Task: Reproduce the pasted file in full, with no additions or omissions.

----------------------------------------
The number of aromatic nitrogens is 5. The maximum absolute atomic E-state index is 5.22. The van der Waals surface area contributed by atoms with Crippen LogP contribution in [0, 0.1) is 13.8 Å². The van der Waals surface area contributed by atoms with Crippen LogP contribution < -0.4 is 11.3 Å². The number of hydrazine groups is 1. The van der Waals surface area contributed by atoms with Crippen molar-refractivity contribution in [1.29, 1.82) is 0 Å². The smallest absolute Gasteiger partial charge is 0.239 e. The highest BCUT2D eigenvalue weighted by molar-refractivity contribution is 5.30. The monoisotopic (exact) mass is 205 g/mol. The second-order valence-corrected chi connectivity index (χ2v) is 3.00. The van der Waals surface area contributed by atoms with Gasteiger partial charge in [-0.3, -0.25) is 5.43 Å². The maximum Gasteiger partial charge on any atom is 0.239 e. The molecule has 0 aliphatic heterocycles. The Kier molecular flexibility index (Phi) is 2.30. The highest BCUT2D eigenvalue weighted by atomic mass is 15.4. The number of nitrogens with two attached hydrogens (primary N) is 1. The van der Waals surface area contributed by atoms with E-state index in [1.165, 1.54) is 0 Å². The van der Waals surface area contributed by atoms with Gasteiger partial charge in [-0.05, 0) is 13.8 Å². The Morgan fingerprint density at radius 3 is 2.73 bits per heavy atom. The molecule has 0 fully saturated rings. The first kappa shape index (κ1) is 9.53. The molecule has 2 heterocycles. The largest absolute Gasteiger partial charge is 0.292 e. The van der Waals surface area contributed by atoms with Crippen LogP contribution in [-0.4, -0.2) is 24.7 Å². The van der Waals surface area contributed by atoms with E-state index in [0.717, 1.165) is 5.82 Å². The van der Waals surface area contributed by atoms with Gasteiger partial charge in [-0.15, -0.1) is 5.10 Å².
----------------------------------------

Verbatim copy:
The number of aromatic nitrogens is 5. The maximum absolute atomic E-state index is 5.22. The van der Waals surface area contributed by atoms with Crippen LogP contribution in [0, 0.1) is 13.8 Å². The van der Waals surface area contributed by atoms with Crippen LogP contribution < -0.4 is 11.3 Å². The number of hydrazine groups is 1. The van der Waals surface area contributed by atoms with Crippen molar-refractivity contribution in [1.29, 1.82) is 0 Å². The smallest absolute Gasteiger partial charge is 0.239 e. The highest BCUT2D eigenvalue weighted by molar-refractivity contribution is 5.30. The monoisotopic (exact) mass is 205 g/mol. The second-order valence-corrected chi connectivity index (χ2v) is 3.00. The van der Waals surface area contributed by atoms with Gasteiger partial charge in [-0.3, -0.25) is 5.43 Å². The maximum Gasteiger partial charge on any atom is 0.239 e. The molecule has 0 aliphatic heterocycles. The Kier molecular flexibility index (Phi) is 2.30. The highest BCUT2D eigenvalue weighted by atomic mass is 15.4. The number of nitrogens with two attached hydrogens (primary N) is 1. The van der Waals surface area contributed by atoms with E-state index in [1.165, 1.54) is 0 Å². The van der Waals surface area contributed by atoms with Gasteiger partial charge in [-0.05, 0) is 13.8 Å². The Morgan fingerprint density at radius 3 is 2.73 bits per heavy atom. The molecule has 0 fully saturated rings. The first kappa shape index (κ1) is 9.53. The molecule has 2 heterocycles. The largest absolute Gasteiger partial charge is 0.292 e. The van der Waals surface area contributed by atoms with Crippen LogP contribution in [-0.4, -0.2) is 24.7 Å². The van der Waals surface area contributed by atoms with E-state index in [0.717, 1.165) is 5.82 Å². The van der Waals surface area contributed by atoms with Gasteiger partial charge in [-0.15, -0.1) is 5.10 Å².